CGHS came into existence decades back inconsideration of the dire requirement of addressing the health cared needs of the Central Government employees. It commenced its operation in a few stations initially and was later widened to cover 26 important towns of the country including almost all metro cities. It received wider appreciation from the employees and Pensioners. However, its expansion was arrested in the post 1991 period, especially after the report of the Expenditure Reform Commission was submitted to the Government. Its service was curtailed and the budget allocation was drastically reduced. The number of empanelled hospitals at certain points of time got reduced. In a city like Mumbai, where number of Central Government employees and pensioners is huge, at some point of time, there had been only one or two empanelled hospitals. The health insurance scheme, which was one of the recommendations of the 6th CPC, did not take off. The health care has now become abysmally poor. While this is the case of the employees and pensioners in the CGHS covered areas, the situation in other moffusil stations is precarious. While the working employees have the old CCS(MA)system whereby they could get the expenses reimbursed, the poor pensioners are given a pittance of Rs. 1000 p.m.to meet out the health related expenses. Most of pensioners, being at the advanced age, require hospitalisation for continuous treatment of the ailments. Therefore, the demand for the extension of the CCS(MA) Rules had been raised continuously and persistently for many years. The Government has not responded to this demand positively. Rather on many occasions, the Govt. has expressed their inability to consider this demand fearing the huge financial outflow. We request your goodself, to kindly get the matter seriously examined from the humane angle and pending a decision thereon, kindly direct the Department of Expenditure of the Ministry of Finance to increase the FMA toRs 2000 p.m to the pensioners.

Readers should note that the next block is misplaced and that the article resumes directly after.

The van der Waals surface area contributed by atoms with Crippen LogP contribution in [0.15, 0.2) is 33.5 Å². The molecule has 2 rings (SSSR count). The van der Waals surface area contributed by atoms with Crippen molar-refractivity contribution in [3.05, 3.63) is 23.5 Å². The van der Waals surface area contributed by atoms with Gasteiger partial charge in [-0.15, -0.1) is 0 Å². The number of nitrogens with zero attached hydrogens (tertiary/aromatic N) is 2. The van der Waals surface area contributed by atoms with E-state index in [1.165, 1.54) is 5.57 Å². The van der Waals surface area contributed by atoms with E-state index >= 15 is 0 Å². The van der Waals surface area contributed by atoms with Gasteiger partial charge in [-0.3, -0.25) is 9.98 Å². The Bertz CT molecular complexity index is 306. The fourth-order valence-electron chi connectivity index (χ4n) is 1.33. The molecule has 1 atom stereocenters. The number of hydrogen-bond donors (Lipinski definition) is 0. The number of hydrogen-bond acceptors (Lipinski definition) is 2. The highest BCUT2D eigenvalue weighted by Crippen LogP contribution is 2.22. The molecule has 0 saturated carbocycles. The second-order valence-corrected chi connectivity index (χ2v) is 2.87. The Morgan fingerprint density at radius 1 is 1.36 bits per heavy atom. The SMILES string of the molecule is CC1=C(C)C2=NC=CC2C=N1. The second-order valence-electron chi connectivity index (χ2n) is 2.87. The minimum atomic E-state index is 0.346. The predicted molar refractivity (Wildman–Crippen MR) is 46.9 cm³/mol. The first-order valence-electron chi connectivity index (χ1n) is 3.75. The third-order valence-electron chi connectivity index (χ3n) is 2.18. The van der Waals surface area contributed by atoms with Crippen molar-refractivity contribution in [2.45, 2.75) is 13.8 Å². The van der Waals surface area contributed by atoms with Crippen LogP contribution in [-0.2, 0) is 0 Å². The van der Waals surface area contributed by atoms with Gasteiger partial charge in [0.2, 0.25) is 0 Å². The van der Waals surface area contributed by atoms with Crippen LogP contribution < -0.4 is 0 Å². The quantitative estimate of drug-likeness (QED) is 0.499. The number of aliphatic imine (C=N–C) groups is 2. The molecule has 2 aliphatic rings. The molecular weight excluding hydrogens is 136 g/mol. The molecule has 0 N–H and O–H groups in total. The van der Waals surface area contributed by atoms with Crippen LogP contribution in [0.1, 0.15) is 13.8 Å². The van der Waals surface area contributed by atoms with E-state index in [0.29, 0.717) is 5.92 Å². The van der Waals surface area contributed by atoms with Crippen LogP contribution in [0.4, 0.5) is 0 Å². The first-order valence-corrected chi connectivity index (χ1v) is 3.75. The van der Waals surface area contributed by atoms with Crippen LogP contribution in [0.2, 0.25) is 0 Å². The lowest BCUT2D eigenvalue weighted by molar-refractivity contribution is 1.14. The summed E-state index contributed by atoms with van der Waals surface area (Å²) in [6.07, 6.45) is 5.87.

Incidentally, we may also bring to your kind notice that the 7th CPC had recommended for introduction of a health insurance scheme. This is an alternative worth considering by the Government as the insurance scheme will obviate the financial outflow from the exchequer. The Departments of Pension and expenditure may be asked to consider this recommendation seriously and evolve a scheme which would go a long way in addressing the health related problems of the pensioners to a very great extent.
7. Raise the minimum pension to 60% of the Minimum wage i.e. Rs. 10800pm.

Minimum Pension is presently computed as half of the minimum wage determined by the Pay Commissions. One is entitled for full pension on completion of the specified number of years of service. Pension is computed as 50% of the last pay drawn. It is, therefore, discernible that the computation of Minimum pension at 50% had been based on the assumption that pension is normally calculated as half of the last pay drawn. This appears to be not based on any sound principle. Minimum pension is related to Minimum wage. Minimum wage is the wage determined on the basis of the minimum basic and essential requirement of a person’s existence. As per the agreed formulations as early as in 1957, the basic essential requirement is considered to be the requirement of the family of a person. Family is defined as “Husband, wife and two children” treating this as three units. The formula stipulates and provides one unit for the bread earner, 0.8 units to his spouse and 0.6 unit for each children. The point at issue is that the minimum pension cannot be less than the minimum wage. Minimum wage being the least below which a person may not be able to live on, the same analogy must apply to the pensioner. Minimum pension is the need based requirement of a pensioner, whose family includes his spouse who is fully depended upon his pension income. However, taking into account the fact that the superannuation age of retirement being 60, no pensioner in the normal circumstances may have dependent children. The logical conclusion that emerges is that the minimum pension must not be less than 60% because the family of the pensioner shall have 1.8 units which is just 60% of the family units of a working employee. We request therefore, that the concerned may be advised to determine the minimum pension at 60% of the minimum wage, which will work out to Rs. 10,800 p.m.